Alexander, Archibald – Handbook of Christian Ethics

Handbook of Ethics.

by Archibald Alexander
(1914)
This is a book on Christian ethics. Some of the topics in this book are Ethic, aesthetics, Socrates, Determinism, Spontaneity, Optimism, Pragmatism, Activism, and Vitalism.
CHAPTER I
THE NATURE AND SCOPE OF ETHICS…………… 9
I. General Definition. II. Distinctive Features–1. Ideal; 2. Norm; 3. Will. III. Is Ethics a Science? IV. Relation to–1. Logic; 2. Aesthetics; 3. Politics. V. Dependence upon–1. Metaphysics; 2. Psychology.
CHAPTER II
THE POSTULATES OF CHRISTIAN ETHICS…………. 22
I. Philosophical Ethics. II. Dogmatics. III. Theological Presuppositions– 1. Christian Idea of God. 2. Christian Doctrine of Sin. 3. Human Responsibility. IV. Authority and Method.
CHAPTER III
ETHICAL THOUGHT BEFORE CHRIST…………… 36
I. In Greece and Rome–Socrates, Plato, Aristotle, Stoics. Stoicism and St. Paul. II. In Israel–1. Law; 2. Prophecy; 3. Poetry. Preparatory Character of pre-Christian Morality.
SECTION B–PERSONALITY
CHAPTER IV
THE ESTIMATE OF MAN……………….. 55
I. Conflicting Views of Human Nature– 1. Man by nature Morally Good. 2. Man by nature Totally Depraved. 3. The Christian View. II. Examination of Man’s Psychical Nature– 1. The Unity of the Soul. 2. The Divine in Man. 3. The Physical and Mental Life. III. Appeal of Christianity to the Mind.
CHAPTER V
THE WITNESS OF CONSCIENCE…………….. 68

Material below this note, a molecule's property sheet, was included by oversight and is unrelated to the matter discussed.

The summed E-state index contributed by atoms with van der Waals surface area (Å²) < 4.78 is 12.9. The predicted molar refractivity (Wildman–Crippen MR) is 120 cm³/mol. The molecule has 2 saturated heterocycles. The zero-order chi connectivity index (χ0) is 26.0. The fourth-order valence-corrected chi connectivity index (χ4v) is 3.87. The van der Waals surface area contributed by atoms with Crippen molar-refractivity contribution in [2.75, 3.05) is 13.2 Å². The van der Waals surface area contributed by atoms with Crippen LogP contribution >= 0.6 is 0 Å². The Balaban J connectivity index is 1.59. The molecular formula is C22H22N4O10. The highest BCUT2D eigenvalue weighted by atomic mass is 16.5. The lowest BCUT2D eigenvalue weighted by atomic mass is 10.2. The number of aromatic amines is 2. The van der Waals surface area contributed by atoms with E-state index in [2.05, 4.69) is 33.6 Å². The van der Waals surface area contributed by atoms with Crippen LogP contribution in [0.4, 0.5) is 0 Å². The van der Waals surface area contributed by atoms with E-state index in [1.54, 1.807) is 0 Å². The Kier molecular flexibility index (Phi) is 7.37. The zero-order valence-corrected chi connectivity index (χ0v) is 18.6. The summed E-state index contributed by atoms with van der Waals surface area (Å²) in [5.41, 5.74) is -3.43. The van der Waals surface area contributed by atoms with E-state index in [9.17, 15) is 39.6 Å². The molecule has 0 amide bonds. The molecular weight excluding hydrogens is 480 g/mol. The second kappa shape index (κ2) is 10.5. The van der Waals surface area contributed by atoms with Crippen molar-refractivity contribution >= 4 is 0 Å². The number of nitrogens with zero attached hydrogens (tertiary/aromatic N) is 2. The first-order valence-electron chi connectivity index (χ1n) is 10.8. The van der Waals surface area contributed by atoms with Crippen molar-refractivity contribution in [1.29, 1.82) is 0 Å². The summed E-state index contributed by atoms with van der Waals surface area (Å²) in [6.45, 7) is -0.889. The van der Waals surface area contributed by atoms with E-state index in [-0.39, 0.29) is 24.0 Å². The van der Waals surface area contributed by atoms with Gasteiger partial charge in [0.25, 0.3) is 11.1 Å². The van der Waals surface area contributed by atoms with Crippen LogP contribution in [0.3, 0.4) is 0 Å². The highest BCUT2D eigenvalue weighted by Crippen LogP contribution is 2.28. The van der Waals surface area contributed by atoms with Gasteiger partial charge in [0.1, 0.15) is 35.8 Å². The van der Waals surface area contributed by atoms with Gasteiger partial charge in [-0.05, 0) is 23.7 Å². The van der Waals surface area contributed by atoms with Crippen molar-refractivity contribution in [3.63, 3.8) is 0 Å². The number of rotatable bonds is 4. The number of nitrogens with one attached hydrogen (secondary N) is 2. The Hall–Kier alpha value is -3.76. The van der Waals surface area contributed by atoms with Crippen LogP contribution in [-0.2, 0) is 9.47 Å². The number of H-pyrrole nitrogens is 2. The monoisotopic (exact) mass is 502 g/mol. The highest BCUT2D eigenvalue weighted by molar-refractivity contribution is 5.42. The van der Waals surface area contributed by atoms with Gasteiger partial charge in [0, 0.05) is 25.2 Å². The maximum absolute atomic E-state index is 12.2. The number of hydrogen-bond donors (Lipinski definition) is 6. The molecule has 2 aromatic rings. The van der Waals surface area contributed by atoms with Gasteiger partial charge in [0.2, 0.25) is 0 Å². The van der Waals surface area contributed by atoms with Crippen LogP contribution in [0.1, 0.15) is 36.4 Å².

I. Treatment of Conscience– 1. In Greek Poetry and Philosophy. 2. In Old Testament. 3. In New Testament. II. Nature and Origin of Conscience– 1. Intuitionalism. 2. Evolutionalism. III. Validity of Conscience– 1. The Christian View. 2. The Moral Imperatives. 3. The Permanence of Conscience
CHAPTER VI
‘THE MIRACLE OF THE WILL‘…………….. 82
Is Man free to choose the Good? Creative Power of Volition. Aspects of Problem raised. I. Scientific– Man and Physical Necessity. II. Psychological– Determinism and Indeterminism. Criticism of James and Bergson. Spontaneity and Necessity. III. Theological– Divine Sovereignty and Human Freedom. Jesus and Paul–Challenge to the Will. Freedom–a Gift and a Task.
SECTION C–CHARACTER
CHAPTER VII
MODERN THEORIES OF LIFE……………… 99
I. Naturalistic Tendency– 1. Materialistic– (1) Idyllic or Poetic–Rousseau. (2) Philosophic–Feuerbach. (3) Scientific–Haeckel. 2. Utilitarian–Hobbes, Bentham, Mill. 3. Evolutionary–Spencer. 4. Socialistic–Marx, Engels. 5. Individualistic– (1) Aestheticism–Goethe, Schiller. (2) Subjectivism– (a) Pessimism–Schopenhauer. (b) Optimism–Nietzsche. II. Idealistic Tendency– 1. Kant–Categorical Imperative. 2. Fichte and Hegel–Idea of Personality. 3. James–Pragmatism. 4. Bergson–Vitalism. 5. Eucken–Activism.
CHAPTER VIII
THE CHRISTIAN IDEAL………………. 127
Life, as the highest Good. I. Life, in its Individual Aspect– 1. Its Intensity. 2. Its Expansion. 3. ‘Eternal Life.’ II. Life, in its Social Aspect– 1. ‘The Kingdom of God’– Eschatological Interpretation. Untenableness of Interimsethik. 2. Christ’s View of Kingdom– (1) A Present Reality–a Gift. (2) A Gradual Development–a Task. (3) A Future Consummation–a Hope. III. Life, in its Godward Aspect– 1. Holiness. 2. Righteousness. 3. Love.
CHAPTER IX
STANDARD AND MOTIVE……………….. 146